From rags to riches

Rome was not built in a day; likewise, empires were not built overnight either. There is no quick route to success – many a time the road would be fraught with obstacles, but some overcame these stumbling blocks and achieved success.

This is the inspiring story of Singapore’s richest man, Goh Cheng Liang, who made it from zero to hero, despite barely having any education. With a net worth of $6.8 billion, he surpasses Singapore’s second richest man, UOB banking stalwart Wee Cho Yaw, by $1.3 billion.

Here are 10 life lessons we can take away from this humble billionaire’s life story:

1. Never give up in the face of adversity

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No, Goh Cheng Liang was not born with a silver spoon. It was, in fact, quite the opposite.

Born in 1928 to a jobless father and a mother who washes laundry, Goh and his family of seven had to squeeze together in a $3-a-month rented room in a River Valley Road shophouse. This situation lasted until he was 12 years old.

He was then sent to Muar in Malaya to help his brother-in-law sell fishing nets when World War II broke out.

He eventually returned to Singapore in 1943.

2. Acquire knowledge and skills from life

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His life story refutes the claim that one needs a degree to succeed. Goh only completed primary education in a Chinese school, but learnt business skills through selling fishing nets and working in a hardware store.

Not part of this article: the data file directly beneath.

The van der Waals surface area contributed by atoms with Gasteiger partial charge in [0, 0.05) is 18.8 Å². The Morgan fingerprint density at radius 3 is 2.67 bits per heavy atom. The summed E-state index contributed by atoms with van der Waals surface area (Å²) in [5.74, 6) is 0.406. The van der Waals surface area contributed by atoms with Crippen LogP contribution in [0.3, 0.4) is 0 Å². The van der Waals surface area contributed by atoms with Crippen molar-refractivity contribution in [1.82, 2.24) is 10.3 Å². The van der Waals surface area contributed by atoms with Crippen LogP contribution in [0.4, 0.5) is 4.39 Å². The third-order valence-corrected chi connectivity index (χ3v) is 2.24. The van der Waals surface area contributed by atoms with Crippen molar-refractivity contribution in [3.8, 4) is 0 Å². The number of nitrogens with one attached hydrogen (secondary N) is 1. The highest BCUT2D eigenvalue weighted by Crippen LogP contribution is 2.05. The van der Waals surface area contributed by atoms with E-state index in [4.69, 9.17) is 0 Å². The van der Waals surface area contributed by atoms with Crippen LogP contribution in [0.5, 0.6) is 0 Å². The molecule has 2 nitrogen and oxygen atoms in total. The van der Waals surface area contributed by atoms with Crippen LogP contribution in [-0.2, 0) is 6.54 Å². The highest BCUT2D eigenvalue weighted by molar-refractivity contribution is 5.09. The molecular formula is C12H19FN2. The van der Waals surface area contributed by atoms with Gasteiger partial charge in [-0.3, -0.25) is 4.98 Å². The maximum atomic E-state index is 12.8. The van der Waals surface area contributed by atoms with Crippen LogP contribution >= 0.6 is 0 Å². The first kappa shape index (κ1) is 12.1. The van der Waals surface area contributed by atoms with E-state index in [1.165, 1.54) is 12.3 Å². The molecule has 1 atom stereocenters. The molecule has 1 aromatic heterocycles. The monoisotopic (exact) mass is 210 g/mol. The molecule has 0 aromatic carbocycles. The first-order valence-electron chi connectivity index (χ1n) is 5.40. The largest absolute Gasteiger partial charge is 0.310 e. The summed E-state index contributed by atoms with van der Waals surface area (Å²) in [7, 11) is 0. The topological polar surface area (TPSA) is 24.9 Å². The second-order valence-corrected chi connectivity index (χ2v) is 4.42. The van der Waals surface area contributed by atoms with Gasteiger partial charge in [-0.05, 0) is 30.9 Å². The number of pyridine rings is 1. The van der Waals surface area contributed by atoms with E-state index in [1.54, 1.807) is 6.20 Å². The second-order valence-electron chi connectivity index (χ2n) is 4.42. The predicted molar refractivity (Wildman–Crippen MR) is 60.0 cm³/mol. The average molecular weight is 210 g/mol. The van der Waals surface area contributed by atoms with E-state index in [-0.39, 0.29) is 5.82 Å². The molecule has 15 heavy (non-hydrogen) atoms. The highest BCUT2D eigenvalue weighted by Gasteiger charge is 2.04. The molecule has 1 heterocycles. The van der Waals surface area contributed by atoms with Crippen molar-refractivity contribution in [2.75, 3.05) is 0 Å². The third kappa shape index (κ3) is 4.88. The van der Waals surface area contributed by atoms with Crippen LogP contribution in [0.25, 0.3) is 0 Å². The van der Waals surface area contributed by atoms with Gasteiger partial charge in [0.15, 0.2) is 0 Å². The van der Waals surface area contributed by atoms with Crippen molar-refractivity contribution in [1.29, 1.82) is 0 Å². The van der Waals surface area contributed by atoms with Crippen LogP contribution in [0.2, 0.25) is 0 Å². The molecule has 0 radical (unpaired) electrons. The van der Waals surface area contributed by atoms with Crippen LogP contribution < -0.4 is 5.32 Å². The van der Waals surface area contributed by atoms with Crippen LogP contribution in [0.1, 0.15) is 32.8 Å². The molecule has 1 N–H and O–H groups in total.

These skills would later shape his destiny.

3. Do not be discouraged by failures

After he returned to Singapore, Goh tried his hand at being a boss by selling aerated water but his business failed.

In an interview with the Business Times in 1997, the media shy tycoon shared about his experience, “No experience, went bust, everything finished, all my Tiger notes (Straits Settlement currency) disappeared”.

In 1945, Goh undertook an apprentice at Tan Chong Huat Hardware at South Bridge Road. He soon got his promotion and became a salesman.

4. Think out of the box

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In 1949, Goh purchased several barrels of rotten paint from the British army’s auction, and experimented with the paint by mixing it with colours. His first business was soon conceived under the brand Pigeon Paint, and soared in 1950 when the Singapore Government introduced restrictions on imports following the Korean War.

Five years later, he set up his first paint shop in Singapore with main distribution rights for Nippon Paint.

5. Life’s a journey of lifelong learning

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Goh did not just stop there. He headed to Denmark to learn paint manufacturing technology. When he returned to Singapore, he agreed to form a partnership with Japan’s Nippon Paint Holdings.

In the joint venture, he founded Nipsea Group (Nippon Paint South-East Asia Group) in 1962. His business proved to be a profitable, since the government ordered for buildings to be repainted every five years. This joint venture took off and branched out into the rest of the region, including Malaysia, Indonesia, China, and the Phillippines.